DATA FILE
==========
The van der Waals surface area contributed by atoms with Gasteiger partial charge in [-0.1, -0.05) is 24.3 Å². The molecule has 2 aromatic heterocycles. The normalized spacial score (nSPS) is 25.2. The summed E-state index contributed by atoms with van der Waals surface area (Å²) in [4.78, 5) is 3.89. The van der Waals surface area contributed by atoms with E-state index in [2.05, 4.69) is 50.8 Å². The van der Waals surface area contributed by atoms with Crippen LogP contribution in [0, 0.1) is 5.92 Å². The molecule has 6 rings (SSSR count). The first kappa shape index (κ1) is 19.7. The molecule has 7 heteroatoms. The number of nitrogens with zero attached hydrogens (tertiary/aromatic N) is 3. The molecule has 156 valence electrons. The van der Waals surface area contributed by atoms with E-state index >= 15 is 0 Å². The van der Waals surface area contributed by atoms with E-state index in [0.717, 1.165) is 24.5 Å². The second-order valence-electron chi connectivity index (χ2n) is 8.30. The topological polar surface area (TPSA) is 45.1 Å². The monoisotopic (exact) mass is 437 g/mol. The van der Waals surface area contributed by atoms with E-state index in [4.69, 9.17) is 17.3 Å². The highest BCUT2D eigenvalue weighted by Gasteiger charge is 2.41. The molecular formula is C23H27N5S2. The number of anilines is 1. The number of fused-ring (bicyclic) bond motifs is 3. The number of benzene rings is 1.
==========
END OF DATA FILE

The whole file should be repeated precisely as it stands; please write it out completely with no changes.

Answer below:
The van der Waals surface area contributed by atoms with Gasteiger partial charge in [-0.1, -0.05) is 24.3 Å². The molecule has 2 aromatic heterocycles. The normalized spacial score (nSPS) is 25.2. The summed E-state index contributed by atoms with van der Waals surface area (Å²) in [4.78, 5) is 3.89. The van der Waals surface area contributed by atoms with E-state index in [2.05, 4.69) is 50.8 Å². The van der Waals surface area contributed by atoms with Crippen LogP contribution in [0, 0.1) is 5.92 Å². The molecule has 6 rings (SSSR count). The first kappa shape index (κ1) is 19.7. The molecule has 7 heteroatoms. The number of nitrogens with zero attached hydrogens (tertiary/aromatic N) is 3. The molecule has 156 valence electrons. The van der Waals surface area contributed by atoms with E-state index >= 15 is 0 Å². The van der Waals surface area contributed by atoms with E-state index in [0.717, 1.165) is 24.5 Å². The second-order valence-electron chi connectivity index (χ2n) is 8.30. The topological polar surface area (TPSA) is 45.1 Å². The monoisotopic (exact) mass is 437 g/mol. The van der Waals surface area contributed by atoms with E-state index in [4.69, 9.17) is 17.3 Å². The highest BCUT2D eigenvalue weighted by Gasteiger charge is 2.41. The molecular formula is C23H27N5S2. The number of anilines is 1. The number of fused-ring (bicyclic) bond motifs is 3. The number of benzene rings is 1.